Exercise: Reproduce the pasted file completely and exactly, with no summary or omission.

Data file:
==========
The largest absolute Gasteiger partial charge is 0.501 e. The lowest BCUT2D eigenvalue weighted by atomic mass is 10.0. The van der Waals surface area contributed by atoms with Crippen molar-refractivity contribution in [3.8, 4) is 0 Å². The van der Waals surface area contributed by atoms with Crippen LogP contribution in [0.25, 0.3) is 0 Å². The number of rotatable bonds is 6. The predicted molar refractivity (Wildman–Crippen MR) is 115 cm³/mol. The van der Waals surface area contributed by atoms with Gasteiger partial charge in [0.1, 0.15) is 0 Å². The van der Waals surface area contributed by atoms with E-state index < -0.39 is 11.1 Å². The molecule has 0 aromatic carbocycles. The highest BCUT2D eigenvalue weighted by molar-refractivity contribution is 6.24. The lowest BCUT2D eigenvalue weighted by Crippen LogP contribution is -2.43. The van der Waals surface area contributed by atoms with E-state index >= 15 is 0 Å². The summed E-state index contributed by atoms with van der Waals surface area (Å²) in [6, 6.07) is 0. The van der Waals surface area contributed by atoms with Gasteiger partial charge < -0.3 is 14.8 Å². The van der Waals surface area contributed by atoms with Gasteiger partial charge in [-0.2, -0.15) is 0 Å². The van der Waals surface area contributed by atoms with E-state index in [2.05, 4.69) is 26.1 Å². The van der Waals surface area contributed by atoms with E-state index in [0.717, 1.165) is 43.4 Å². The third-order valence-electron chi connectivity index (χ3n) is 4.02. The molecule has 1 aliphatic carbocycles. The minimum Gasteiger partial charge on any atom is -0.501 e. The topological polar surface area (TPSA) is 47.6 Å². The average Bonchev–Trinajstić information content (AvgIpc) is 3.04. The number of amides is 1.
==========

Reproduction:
The largest absolute Gasteiger partial charge is 0.501 e. The lowest BCUT2D eigenvalue weighted by atomic mass is 10.0. The van der Waals surface area contributed by atoms with Crippen molar-refractivity contribution in [3.8, 4) is 0 Å². The van der Waals surface area contributed by atoms with Crippen LogP contribution in [0.25, 0.3) is 0 Å². The number of rotatable bonds is 6. The predicted molar refractivity (Wildman–Crippen MR) is 115 cm³/mol. The van der Waals surface area contributed by atoms with Gasteiger partial charge in [0.1, 0.15) is 0 Å². The van der Waals surface area contributed by atoms with E-state index < -0.39 is 11.1 Å². The molecule has 0 aromatic carbocycles. The highest BCUT2D eigenvalue weighted by molar-refractivity contribution is 6.24. The lowest BCUT2D eigenvalue weighted by Crippen LogP contribution is -2.43. The van der Waals surface area contributed by atoms with E-state index >= 15 is 0 Å². The summed E-state index contributed by atoms with van der Waals surface area (Å²) in [6, 6.07) is 0. The van der Waals surface area contributed by atoms with Gasteiger partial charge < -0.3 is 14.8 Å². The van der Waals surface area contributed by atoms with Gasteiger partial charge in [-0.2, -0.15) is 0 Å². The van der Waals surface area contributed by atoms with E-state index in [2.05, 4.69) is 26.1 Å². The van der Waals surface area contributed by atoms with E-state index in [0.717, 1.165) is 43.4 Å². The third-order valence-electron chi connectivity index (χ3n) is 4.02. The molecule has 1 aliphatic carbocycles. The minimum Gasteiger partial charge on any atom is -0.501 e. The topological polar surface area (TPSA) is 47.6 Å². The average Bonchev–Trinajstić information content (AvgIpc) is 3.04. The number of amides is 1.